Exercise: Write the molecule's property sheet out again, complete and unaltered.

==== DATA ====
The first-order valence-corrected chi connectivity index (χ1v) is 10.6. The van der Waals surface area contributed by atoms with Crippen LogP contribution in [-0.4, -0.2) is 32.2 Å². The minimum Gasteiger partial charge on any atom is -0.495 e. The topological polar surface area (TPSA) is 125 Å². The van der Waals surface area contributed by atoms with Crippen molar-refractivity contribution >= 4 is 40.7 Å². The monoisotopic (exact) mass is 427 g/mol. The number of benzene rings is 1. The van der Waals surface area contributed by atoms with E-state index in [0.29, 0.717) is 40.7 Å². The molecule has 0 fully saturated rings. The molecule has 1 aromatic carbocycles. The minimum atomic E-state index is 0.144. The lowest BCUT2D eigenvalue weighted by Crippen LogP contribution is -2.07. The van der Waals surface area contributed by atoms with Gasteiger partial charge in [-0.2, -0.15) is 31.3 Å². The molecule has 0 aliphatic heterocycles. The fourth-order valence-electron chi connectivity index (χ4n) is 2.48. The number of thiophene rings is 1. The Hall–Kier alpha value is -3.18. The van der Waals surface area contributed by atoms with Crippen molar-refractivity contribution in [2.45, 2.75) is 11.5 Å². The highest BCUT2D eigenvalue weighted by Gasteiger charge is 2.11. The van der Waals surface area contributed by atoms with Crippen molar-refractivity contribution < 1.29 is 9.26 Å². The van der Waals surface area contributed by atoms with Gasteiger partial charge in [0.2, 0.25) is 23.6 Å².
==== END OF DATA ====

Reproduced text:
The first-order valence-corrected chi connectivity index (χ1v) is 10.6. The van der Waals surface area contributed by atoms with Crippen LogP contribution in [-0.4, -0.2) is 32.2 Å². The minimum Gasteiger partial charge on any atom is -0.495 e. The topological polar surface area (TPSA) is 125 Å². The van der Waals surface area contributed by atoms with Crippen molar-refractivity contribution >= 4 is 40.7 Å². The monoisotopic (exact) mass is 427 g/mol. The number of benzene rings is 1. The van der Waals surface area contributed by atoms with E-state index in [0.29, 0.717) is 40.7 Å². The molecule has 0 fully saturated rings. The molecule has 1 aromatic carbocycles. The minimum atomic E-state index is 0.144. The lowest BCUT2D eigenvalue weighted by Crippen LogP contribution is -2.07. The van der Waals surface area contributed by atoms with Gasteiger partial charge in [-0.2, -0.15) is 31.3 Å². The molecule has 0 aliphatic heterocycles. The fourth-order valence-electron chi connectivity index (χ4n) is 2.48. The number of thiophene rings is 1. The Hall–Kier alpha value is -3.18. The van der Waals surface area contributed by atoms with Crippen molar-refractivity contribution in [2.45, 2.75) is 11.5 Å². The highest BCUT2D eigenvalue weighted by Gasteiger charge is 2.11. The van der Waals surface area contributed by atoms with Crippen molar-refractivity contribution < 1.29 is 9.26 Å². The van der Waals surface area contributed by atoms with Gasteiger partial charge in [0.2, 0.25) is 23.6 Å².